Author

Hui Qian

Date of Award

8-2012

Level of Access

Campus-Only Thesis

Degree Name

Master of Arts (MA)

Department

Communication

Advisor

Kristin M. Langellier

Second Committee Member

Eric E. Peterson

Third Committee Member

Laura Lindenfeld

Abstract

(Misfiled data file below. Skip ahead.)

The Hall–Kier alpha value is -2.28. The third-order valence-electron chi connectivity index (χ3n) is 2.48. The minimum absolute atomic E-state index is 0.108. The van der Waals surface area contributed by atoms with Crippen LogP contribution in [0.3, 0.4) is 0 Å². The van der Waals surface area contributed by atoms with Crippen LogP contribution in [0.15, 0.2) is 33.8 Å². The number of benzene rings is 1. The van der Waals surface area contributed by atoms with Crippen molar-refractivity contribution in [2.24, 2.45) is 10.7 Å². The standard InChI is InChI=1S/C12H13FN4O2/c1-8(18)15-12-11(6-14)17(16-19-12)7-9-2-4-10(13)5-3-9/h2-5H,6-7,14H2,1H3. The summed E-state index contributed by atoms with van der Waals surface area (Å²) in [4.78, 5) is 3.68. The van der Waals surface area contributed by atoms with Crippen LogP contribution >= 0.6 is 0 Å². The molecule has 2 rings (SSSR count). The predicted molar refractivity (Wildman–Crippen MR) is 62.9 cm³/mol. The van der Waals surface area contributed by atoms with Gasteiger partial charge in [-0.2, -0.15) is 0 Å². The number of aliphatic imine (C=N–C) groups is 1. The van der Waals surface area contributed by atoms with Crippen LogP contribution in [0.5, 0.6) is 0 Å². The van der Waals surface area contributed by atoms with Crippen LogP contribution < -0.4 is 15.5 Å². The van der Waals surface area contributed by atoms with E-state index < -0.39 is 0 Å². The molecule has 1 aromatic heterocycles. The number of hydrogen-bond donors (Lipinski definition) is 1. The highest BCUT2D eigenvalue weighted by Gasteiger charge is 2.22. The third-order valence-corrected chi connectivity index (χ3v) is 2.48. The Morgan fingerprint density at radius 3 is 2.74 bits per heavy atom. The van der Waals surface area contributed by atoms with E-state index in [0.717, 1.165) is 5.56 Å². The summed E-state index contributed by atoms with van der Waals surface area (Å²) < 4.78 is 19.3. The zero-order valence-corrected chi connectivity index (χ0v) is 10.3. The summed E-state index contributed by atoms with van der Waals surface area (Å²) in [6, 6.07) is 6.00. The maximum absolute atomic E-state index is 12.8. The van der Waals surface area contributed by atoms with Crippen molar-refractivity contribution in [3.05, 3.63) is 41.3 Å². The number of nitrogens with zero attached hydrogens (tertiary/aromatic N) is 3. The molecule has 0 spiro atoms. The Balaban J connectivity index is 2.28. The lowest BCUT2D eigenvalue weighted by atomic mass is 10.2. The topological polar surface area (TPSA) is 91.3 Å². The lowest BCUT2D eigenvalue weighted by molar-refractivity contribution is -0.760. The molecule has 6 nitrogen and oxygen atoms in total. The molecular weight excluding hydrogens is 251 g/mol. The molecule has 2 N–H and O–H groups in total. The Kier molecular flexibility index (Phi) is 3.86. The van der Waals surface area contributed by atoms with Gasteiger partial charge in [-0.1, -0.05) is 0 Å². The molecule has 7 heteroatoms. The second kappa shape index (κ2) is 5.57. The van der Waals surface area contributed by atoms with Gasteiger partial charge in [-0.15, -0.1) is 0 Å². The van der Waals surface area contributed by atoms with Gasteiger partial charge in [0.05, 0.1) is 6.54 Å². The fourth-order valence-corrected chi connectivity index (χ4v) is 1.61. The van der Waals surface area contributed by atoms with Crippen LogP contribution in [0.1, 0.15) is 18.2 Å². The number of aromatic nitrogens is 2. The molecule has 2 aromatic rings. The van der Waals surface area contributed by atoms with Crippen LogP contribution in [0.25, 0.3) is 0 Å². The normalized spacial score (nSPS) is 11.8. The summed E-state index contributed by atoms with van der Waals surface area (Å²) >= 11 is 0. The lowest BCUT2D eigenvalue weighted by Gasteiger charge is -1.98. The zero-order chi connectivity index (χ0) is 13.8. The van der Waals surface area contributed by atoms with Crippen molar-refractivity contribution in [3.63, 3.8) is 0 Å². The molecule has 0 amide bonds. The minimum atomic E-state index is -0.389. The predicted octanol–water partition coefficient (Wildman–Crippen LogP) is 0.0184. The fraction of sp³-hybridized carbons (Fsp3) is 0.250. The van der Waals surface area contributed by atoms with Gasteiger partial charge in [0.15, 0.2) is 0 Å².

Focusing on previous research on the de/reconstruction of identity in terms of personal, group, and cultural contexts through food performance, this study approaches food as performance and food in performance. Specifically it considers hot pot as a symbolic Chinese dish and a unique embodiment of Chinese ritual culture practice, through which a small group of Chinese sojourning students in Maine use their Chinese bodies and Chinese language to create a “home-like” liminal time and space in the physical time and space of the United States. Moreover, as a site where the relationship between the self and the other is contested, food—in this case, hot pot—serves as a border and enables culturally dislocated people like Chinese sojourners in Maine mark “the self’ from “the other”, as well as incorporating “the other” into “the self’ based on their hot pot practice and performance. It is through this process of doing, behaving, and showing hot pot that those Chinese sojourners’ Chinese bodies and identities are lived and performed. To explore those issues, this study relies on the phenomenological and ethnographic roots of performance studies as its methods, namely semiotic phenomenology, performance ethnography, and narrative performance. The researcher participated in and observed a hot pot ritual event and interviewed seven participants. Along with analysis of these Chinese sojourning students’ embodied narrative performance, the researcher presented 26 themes related to their performance of personal, group, and cultural identities that emerged through the translated and transcribed audiotaped event and interviews. The researcher used Victor Turner’s (1967) three-step flow of ritual process to analyze these themes and interpreted their meanings as movements through separation, liminality, and reaggregation of performing hot pot. All these together represented this small group of Chinese sojourning students’ lived experience of cooking and eating hot pot together in Maine, as well as their embodied performance of Chinese bodies and personal/group/cultural identities. Overall my study provided a way of rethinking Chinese sojourners’ identities, their culture, and their lived experience in Maine.

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